- In the words of Douglas John Hall (1990),

“Now the church can assume its proper place as a servant to the

world, rather than trying to maintain its own power and position

within society. It has an opportunity to act as a steward (servant)

and can now take stewardship seriously.”

Reflections on the History of Stewardship

- We learn that we are not masters living in a world that we own and control,

but we rather are stewards of what has been entrusted to us.

- Christian stewardship is rooted in God’s gift of Jesus Christ to us, and we

are entrusted with sharing this gift.

- Through God’s grace, we freely receive God’s gifts and have permission

to use these gifts.

- Stewardship has to do with every aspect of living out personal faith,

including creation, lifestyle, gifts, finances and callings/vocation.

- Churches are increasingly dependent on lay members to assume their

rightful place of servant leadership, using their gifts to participate in God’s

work in the world today.

(This brief history is summarized from “A History of Stewardship” by Dr. William O.

Avery of Gettysburg Seminary, and was published by the Lutheran Laity Ministries for


stewardship at nativity


Historically the term ‘stewardship’ has been used since the late 1800s. Originally it meant just financial pledges! One concept of stewardship is that it is all that God has given and entrusted to each person, including a spirit of gratitude, time, generosity, skills, spiritual abilities, talents, and finances. All of these elements are part of what stewardship is at Nativity Lutheran.

  1. Gratitude and Generosity - appreciation of what Nativity Lutheran is about and the need

to give.

  1. Time - participation in projects of the church.

  • Project 18+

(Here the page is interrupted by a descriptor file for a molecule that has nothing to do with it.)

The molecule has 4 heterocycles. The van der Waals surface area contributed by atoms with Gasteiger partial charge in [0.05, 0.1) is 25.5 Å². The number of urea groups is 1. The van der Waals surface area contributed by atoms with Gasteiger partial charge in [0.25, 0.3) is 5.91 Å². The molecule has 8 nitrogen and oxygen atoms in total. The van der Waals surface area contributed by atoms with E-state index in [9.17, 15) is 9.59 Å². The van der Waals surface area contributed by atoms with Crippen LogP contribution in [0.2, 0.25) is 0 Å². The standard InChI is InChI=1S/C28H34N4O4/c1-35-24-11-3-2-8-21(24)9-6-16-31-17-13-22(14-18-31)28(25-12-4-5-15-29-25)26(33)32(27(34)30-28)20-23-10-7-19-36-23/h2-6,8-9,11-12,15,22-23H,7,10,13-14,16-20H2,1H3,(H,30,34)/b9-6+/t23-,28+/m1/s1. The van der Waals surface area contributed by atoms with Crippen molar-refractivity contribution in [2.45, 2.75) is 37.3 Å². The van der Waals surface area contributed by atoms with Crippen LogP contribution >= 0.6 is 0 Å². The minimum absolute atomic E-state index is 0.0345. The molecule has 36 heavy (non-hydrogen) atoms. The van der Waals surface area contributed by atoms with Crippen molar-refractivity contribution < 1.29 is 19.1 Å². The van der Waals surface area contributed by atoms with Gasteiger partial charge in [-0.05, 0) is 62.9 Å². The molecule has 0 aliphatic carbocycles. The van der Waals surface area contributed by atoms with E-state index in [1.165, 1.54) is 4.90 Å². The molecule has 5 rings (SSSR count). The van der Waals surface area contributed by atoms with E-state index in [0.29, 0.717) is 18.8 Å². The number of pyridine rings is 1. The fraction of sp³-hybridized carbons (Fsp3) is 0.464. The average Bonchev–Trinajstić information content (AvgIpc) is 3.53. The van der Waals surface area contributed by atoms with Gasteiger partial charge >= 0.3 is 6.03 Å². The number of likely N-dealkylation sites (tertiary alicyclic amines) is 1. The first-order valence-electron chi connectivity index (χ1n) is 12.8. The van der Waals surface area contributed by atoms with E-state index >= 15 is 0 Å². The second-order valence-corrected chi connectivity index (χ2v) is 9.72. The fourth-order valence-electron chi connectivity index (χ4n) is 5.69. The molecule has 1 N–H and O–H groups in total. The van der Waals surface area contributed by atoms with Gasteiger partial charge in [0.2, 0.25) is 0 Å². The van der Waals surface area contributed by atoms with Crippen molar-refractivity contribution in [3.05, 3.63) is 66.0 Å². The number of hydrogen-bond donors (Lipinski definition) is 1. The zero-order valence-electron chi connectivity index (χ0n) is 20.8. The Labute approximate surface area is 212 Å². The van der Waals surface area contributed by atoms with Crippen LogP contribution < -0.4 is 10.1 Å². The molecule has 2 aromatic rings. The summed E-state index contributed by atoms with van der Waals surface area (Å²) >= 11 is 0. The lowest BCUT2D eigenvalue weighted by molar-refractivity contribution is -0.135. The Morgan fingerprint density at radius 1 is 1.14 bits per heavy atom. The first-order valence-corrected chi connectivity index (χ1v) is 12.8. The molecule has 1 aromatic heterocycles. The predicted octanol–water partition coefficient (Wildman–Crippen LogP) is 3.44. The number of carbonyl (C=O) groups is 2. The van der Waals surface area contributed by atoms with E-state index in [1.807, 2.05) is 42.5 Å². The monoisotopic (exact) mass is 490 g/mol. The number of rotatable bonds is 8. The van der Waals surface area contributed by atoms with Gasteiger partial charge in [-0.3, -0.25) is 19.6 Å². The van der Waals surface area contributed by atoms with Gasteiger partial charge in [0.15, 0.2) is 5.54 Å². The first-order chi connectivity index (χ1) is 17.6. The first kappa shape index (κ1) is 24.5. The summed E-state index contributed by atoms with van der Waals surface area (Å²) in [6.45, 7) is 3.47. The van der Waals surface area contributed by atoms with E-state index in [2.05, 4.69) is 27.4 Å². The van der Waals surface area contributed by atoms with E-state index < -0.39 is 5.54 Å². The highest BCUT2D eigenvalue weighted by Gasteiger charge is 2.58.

• Quilting and Crocheting
  • Baby Care Kits for Lutheran World Relief
  • Brisco Mills

  1. Skills - use of our assets to benefit the Church.



  • Church Greeters
  • Ushers
  • Altar Guild
  • Choir
  • Bell Choir

  1. Spiritual abilities - support of each other through God’s grace.

  • Prayer list 
  • Care Groups
  • Adult Sunday School

  1. Talents - use of our abilities.
    • Cleaning the physical plant
    • Yard work

  1. Finance - giving monetarily through pledges and contributions.

As is evident there are numerous elements of stewardship. None of us are able to do everything. Each of us has our own way to contribute to the Church. The church appreciates all the ways to contribute.


The financial elements are pledges for the General Fund (day to day costs of operating the church) and the Welcome Campaign  (buildings and grounds repair and additions. This is usually a 3 year campaign.)  During the year there may be special needs for which additional funds will be necessary. Give when you can, don’t when you can’t. We know we all have different abilities to give monetarily. Also we know finances can change, so adjusting your general fund or building fund pledge amount is acceptable. Please let the office know if you need to make any changes. Both of these funds are crucial in keeping our church functioning and growing.

Current yearly budget - $120,936 

Current Welcome campaign (3 year) $75000;  $45000 pledge